Last week, Treasury secretary Martin Parkinson joined the chorus calling the imposition of restrictions of bank lending to borrowers who have small deposits – so called high LVR (loan-to-valuation ratio) loans.
Known as macro-prudential regulation, the Reserve Bank of New Zealand (RBNZ) took the path late last year, putting limits on the amount of loans that NZ banks can lend to borrowers with less than a 20% deposit.
But the AFR reports this morning that according to associate professor David Tripe, Massey University’s director of the centre for financial services and markets, there is little evidence such rules work effectively.
“It is not clear that the problems the Reserve Bank of New Zealand perceived as warranting intervention will have changed to any significant extent,” Tripe told a conference earlier this week.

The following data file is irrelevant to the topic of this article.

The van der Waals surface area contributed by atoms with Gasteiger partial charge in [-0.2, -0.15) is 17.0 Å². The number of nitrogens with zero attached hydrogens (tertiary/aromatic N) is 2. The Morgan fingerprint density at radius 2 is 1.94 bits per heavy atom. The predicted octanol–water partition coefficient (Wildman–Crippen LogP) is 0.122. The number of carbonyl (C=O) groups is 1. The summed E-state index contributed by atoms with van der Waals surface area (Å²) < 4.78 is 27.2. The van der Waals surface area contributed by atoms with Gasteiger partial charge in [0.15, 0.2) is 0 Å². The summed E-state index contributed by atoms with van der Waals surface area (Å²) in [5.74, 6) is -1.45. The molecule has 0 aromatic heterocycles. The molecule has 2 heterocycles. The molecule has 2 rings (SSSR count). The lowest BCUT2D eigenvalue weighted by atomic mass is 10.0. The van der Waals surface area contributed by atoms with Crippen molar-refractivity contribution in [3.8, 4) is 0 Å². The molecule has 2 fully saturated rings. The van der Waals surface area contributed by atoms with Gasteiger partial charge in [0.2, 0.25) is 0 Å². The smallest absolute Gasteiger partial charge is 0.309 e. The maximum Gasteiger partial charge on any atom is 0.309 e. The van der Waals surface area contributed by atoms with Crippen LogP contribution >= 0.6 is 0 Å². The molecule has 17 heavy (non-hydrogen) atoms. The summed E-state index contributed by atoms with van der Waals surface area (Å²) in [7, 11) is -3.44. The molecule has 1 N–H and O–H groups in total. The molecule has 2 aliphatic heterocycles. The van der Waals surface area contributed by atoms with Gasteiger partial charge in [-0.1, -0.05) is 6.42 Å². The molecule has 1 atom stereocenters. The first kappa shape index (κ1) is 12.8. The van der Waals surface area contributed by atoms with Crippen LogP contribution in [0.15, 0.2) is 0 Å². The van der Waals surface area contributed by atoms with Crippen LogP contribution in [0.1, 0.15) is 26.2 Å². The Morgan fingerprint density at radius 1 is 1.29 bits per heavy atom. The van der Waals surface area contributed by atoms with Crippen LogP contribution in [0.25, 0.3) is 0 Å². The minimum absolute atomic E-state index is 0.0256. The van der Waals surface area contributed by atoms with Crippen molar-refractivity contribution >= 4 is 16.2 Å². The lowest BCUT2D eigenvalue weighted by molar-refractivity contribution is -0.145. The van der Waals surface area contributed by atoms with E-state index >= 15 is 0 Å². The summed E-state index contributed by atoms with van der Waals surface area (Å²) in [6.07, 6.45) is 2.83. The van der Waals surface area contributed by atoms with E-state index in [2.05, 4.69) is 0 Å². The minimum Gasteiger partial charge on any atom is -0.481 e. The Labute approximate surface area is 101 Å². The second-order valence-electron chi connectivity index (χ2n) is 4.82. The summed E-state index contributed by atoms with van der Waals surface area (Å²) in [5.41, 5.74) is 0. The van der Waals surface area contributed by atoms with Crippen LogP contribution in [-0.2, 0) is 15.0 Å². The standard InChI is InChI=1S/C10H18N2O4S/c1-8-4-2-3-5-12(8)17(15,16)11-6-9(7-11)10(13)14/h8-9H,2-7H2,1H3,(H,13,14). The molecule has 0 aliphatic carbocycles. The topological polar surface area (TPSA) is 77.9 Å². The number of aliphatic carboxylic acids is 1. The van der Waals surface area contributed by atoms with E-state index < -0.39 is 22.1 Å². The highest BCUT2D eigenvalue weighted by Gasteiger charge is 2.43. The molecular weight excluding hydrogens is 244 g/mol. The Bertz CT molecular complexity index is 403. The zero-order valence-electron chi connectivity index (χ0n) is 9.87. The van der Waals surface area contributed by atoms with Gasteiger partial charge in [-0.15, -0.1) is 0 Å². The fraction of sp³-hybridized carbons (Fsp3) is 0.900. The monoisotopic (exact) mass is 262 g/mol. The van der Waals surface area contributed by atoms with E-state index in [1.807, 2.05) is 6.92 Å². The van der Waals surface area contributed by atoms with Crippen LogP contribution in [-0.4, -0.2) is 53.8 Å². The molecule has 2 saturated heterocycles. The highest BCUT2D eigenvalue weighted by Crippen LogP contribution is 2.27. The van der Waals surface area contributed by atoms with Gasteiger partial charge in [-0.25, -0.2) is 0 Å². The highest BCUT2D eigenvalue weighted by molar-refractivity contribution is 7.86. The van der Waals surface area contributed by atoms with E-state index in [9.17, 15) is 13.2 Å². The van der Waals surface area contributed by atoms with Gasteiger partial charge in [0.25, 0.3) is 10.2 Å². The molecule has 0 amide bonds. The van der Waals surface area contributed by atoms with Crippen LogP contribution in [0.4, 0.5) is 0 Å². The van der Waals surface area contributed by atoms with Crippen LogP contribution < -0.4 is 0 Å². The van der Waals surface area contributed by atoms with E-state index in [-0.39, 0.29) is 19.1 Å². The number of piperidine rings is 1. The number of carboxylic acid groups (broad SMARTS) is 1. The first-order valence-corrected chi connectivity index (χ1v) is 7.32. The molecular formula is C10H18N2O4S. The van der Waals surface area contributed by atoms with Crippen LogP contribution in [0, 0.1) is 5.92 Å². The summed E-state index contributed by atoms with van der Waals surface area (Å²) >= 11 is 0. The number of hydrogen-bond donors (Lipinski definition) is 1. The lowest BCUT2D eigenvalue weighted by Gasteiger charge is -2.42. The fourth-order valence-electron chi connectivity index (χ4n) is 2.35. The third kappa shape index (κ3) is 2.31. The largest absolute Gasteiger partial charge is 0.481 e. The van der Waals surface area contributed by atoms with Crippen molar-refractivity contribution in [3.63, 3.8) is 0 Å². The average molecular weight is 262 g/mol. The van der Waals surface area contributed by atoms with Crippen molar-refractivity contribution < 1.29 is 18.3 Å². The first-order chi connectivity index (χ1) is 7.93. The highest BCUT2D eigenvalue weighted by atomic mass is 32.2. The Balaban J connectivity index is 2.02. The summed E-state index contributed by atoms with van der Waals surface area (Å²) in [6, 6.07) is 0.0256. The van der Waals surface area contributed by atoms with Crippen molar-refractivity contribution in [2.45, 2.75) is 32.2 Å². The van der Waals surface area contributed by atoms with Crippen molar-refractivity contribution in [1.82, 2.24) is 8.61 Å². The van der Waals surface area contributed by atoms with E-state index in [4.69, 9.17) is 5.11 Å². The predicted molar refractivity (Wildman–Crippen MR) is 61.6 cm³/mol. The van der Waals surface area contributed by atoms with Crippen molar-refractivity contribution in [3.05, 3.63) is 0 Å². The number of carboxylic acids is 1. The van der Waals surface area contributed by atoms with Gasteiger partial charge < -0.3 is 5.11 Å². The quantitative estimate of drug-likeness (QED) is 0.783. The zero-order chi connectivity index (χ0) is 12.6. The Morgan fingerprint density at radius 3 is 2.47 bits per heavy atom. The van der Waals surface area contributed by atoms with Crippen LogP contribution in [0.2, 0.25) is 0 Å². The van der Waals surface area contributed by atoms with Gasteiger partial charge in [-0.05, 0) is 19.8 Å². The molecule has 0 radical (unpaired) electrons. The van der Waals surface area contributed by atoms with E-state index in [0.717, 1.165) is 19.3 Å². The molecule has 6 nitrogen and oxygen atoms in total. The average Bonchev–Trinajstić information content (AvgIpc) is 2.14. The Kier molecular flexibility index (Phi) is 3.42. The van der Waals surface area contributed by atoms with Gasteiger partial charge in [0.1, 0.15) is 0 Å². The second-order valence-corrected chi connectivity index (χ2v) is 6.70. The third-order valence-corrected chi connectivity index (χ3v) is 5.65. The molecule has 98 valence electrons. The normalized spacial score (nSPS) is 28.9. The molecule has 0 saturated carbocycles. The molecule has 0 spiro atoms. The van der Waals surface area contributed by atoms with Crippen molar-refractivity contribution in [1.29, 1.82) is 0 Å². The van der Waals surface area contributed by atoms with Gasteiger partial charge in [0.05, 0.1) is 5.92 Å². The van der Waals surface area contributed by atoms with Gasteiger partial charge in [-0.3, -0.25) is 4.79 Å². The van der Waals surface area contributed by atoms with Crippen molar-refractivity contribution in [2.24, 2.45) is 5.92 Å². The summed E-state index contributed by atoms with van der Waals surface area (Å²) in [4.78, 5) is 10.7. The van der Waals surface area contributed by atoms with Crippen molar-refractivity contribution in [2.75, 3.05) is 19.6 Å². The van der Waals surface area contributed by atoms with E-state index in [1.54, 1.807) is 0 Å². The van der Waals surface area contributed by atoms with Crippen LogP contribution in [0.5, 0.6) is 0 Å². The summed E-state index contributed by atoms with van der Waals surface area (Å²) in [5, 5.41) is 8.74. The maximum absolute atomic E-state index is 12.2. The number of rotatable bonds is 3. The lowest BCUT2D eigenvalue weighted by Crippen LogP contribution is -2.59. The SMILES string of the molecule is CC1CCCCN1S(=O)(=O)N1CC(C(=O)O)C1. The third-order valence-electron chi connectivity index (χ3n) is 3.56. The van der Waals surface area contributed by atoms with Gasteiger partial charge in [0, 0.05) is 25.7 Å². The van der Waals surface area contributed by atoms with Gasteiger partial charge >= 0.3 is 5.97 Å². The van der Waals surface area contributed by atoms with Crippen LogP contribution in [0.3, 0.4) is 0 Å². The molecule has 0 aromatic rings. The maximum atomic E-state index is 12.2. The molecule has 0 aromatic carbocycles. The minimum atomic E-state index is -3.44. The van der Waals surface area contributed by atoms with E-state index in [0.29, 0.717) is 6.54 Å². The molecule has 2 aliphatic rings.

Key to Tripe’s argument is the distortions that such an approach takes within the market. New Zealand has seen first home-owner participation in the market fall away sharply.
“Every time you intervene you create some market distortions; the question is whether the distortions are worse than the problem you are trying to solve,” Tripe said.
Interestingly, in relation to the debate in Australia about banks needing to increase capital held against mortgages, Tripe said he believes it is the increase in capital needed to be held against high LVR loans that is the effective macro-prudential tool.
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